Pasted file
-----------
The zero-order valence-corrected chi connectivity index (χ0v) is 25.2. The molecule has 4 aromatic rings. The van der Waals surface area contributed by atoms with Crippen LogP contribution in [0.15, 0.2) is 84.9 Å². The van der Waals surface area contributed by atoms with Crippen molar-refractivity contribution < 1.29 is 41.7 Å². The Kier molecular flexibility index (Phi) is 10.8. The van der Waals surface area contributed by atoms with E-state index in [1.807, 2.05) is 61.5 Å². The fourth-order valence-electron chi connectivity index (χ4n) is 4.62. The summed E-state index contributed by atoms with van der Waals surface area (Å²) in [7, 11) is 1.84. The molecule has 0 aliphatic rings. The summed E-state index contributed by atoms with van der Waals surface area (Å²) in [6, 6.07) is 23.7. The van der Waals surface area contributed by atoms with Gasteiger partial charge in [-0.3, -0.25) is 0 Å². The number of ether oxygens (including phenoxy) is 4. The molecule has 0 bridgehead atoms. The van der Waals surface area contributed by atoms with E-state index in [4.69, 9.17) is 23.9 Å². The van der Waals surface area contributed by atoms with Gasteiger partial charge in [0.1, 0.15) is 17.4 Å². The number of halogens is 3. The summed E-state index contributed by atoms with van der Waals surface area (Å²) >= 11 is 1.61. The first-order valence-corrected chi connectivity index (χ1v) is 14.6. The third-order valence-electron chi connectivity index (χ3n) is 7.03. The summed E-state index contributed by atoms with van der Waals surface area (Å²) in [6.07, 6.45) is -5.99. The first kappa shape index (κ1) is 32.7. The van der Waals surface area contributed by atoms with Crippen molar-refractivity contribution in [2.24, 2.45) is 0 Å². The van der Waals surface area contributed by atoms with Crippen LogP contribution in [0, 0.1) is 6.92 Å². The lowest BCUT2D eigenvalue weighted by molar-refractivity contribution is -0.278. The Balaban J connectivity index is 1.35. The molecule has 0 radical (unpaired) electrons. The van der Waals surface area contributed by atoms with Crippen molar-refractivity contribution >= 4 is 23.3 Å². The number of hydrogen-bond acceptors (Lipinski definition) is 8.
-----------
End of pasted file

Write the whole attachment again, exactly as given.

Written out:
The zero-order valence-corrected chi connectivity index (χ0v) is 25.2. The molecule has 4 aromatic rings. The van der Waals surface area contributed by atoms with Crippen LogP contribution in [0.15, 0.2) is 84.9 Å². The van der Waals surface area contributed by atoms with Crippen molar-refractivity contribution < 1.29 is 41.7 Å². The Kier molecular flexibility index (Phi) is 10.8. The van der Waals surface area contributed by atoms with E-state index in [1.807, 2.05) is 61.5 Å². The fourth-order valence-electron chi connectivity index (χ4n) is 4.62. The summed E-state index contributed by atoms with van der Waals surface area (Å²) in [7, 11) is 1.84. The molecule has 0 aliphatic rings. The summed E-state index contributed by atoms with van der Waals surface area (Å²) in [6, 6.07) is 23.7. The van der Waals surface area contributed by atoms with Gasteiger partial charge in [-0.3, -0.25) is 0 Å². The number of ether oxygens (including phenoxy) is 4. The molecule has 0 bridgehead atoms. The van der Waals surface area contributed by atoms with E-state index in [4.69, 9.17) is 23.9 Å². The van der Waals surface area contributed by atoms with Gasteiger partial charge in [0.1, 0.15) is 17.4 Å². The number of halogens is 3. The summed E-state index contributed by atoms with van der Waals surface area (Å²) >= 11 is 1.61. The first-order valence-corrected chi connectivity index (χ1v) is 14.6. The third-order valence-electron chi connectivity index (χ3n) is 7.03. The summed E-state index contributed by atoms with van der Waals surface area (Å²) in [6.07, 6.45) is -5.99. The first kappa shape index (κ1) is 32.7. The van der Waals surface area contributed by atoms with Crippen molar-refractivity contribution in [2.24, 2.45) is 0 Å². The van der Waals surface area contributed by atoms with Crippen LogP contribution in [0, 0.1) is 6.92 Å². The lowest BCUT2D eigenvalue weighted by molar-refractivity contribution is -0.278. The Balaban J connectivity index is 1.35. The molecule has 0 radical (unpaired) electrons. The van der Waals surface area contributed by atoms with Crippen molar-refractivity contribution >= 4 is 23.3 Å². The number of hydrogen-bond acceptors (Lipinski definition) is 8.